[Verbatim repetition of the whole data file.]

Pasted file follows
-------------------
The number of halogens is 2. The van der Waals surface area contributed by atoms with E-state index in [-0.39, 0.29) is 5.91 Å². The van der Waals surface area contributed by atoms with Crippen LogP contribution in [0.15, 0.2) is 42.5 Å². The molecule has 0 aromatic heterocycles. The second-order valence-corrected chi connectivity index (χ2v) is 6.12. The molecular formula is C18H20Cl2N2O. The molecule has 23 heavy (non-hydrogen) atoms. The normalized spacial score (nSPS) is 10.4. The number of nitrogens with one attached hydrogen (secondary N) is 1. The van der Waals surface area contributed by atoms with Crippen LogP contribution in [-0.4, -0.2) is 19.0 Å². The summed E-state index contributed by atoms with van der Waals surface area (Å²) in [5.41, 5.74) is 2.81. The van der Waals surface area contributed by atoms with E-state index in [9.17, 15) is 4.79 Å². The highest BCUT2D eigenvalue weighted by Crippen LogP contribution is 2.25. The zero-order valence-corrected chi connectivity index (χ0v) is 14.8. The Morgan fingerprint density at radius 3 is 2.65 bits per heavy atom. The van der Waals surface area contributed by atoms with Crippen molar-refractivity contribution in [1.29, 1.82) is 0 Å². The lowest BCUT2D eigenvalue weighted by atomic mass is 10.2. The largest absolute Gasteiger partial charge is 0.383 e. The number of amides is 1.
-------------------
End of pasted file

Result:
The number of halogens is 2. The van der Waals surface area contributed by atoms with E-state index in [-0.39, 0.29) is 5.91 Å². The van der Waals surface area contributed by atoms with Crippen LogP contribution in [0.15, 0.2) is 42.5 Å². The molecule has 0 aromatic heterocycles. The second-order valence-corrected chi connectivity index (χ2v) is 6.12. The molecular formula is C18H20Cl2N2O. The molecule has 23 heavy (non-hydrogen) atoms. The normalized spacial score (nSPS) is 10.4. The number of nitrogens with one attached hydrogen (secondary N) is 1. The van der Waals surface area contributed by atoms with Crippen LogP contribution in [-0.4, -0.2) is 19.0 Å². The summed E-state index contributed by atoms with van der Waals surface area (Å²) in [5.41, 5.74) is 2.81. The van der Waals surface area contributed by atoms with E-state index in [9.17, 15) is 4.79 Å². The highest BCUT2D eigenvalue weighted by Crippen LogP contribution is 2.25. The zero-order valence-corrected chi connectivity index (χ0v) is 14.8. The Morgan fingerprint density at radius 3 is 2.65 bits per heavy atom. The van der Waals surface area contributed by atoms with Crippen molar-refractivity contribution in [1.29, 1.82) is 0 Å². The lowest BCUT2D eigenvalue weighted by atomic mass is 10.2. The largest absolute Gasteiger partial charge is 0.383 e. The number of amides is 1.